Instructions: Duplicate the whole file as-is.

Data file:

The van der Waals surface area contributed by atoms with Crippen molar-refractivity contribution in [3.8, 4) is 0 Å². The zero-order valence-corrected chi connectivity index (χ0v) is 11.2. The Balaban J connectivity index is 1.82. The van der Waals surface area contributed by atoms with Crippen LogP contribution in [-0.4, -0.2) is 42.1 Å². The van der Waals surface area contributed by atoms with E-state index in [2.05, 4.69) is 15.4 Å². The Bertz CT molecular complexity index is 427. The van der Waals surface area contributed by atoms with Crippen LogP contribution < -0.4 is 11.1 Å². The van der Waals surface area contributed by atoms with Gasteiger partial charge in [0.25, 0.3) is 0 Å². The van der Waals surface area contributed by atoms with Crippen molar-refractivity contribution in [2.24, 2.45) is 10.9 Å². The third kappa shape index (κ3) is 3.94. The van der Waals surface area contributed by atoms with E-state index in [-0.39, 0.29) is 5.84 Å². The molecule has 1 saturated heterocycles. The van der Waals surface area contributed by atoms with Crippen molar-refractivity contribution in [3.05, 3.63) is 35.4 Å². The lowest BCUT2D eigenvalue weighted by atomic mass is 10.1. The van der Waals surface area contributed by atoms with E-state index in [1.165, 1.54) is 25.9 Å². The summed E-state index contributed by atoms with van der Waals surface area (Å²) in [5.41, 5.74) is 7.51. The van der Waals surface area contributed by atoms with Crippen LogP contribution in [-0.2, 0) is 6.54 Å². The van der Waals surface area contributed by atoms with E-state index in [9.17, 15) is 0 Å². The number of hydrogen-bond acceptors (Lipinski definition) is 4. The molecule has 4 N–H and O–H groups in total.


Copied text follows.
The van der Waals surface area contributed by atoms with Crippen molar-refractivity contribution in [3.8, 4) is 0 Å². The zero-order valence-corrected chi connectivity index (χ0v) is 11.2. The Balaban J connectivity index is 1.82. The van der Waals surface area contributed by atoms with Crippen LogP contribution in [-0.4, -0.2) is 42.1 Å². The van der Waals surface area contributed by atoms with E-state index in [2.05, 4.69) is 15.4 Å². The Bertz CT molecular complexity index is 427. The van der Waals surface area contributed by atoms with Crippen LogP contribution < -0.4 is 11.1 Å². The van der Waals surface area contributed by atoms with Gasteiger partial charge in [0.25, 0.3) is 0 Å². The van der Waals surface area contributed by atoms with Crippen molar-refractivity contribution in [2.24, 2.45) is 10.9 Å². The third kappa shape index (κ3) is 3.94. The van der Waals surface area contributed by atoms with E-state index in [-0.39, 0.29) is 5.84 Å². The molecule has 1 saturated heterocycles. The van der Waals surface area contributed by atoms with Crippen molar-refractivity contribution in [3.05, 3.63) is 35.4 Å². The lowest BCUT2D eigenvalue weighted by atomic mass is 10.1. The van der Waals surface area contributed by atoms with E-state index in [1.165, 1.54) is 25.9 Å². The summed E-state index contributed by atoms with van der Waals surface area (Å²) in [5.41, 5.74) is 7.51. The van der Waals surface area contributed by atoms with Crippen LogP contribution in [-0.2, 0) is 6.54 Å². The van der Waals surface area contributed by atoms with E-state index in [9.17, 15) is 0 Å². The number of hydrogen-bond acceptors (Lipinski definition) is 4. The molecule has 4 N–H and O–H groups in total.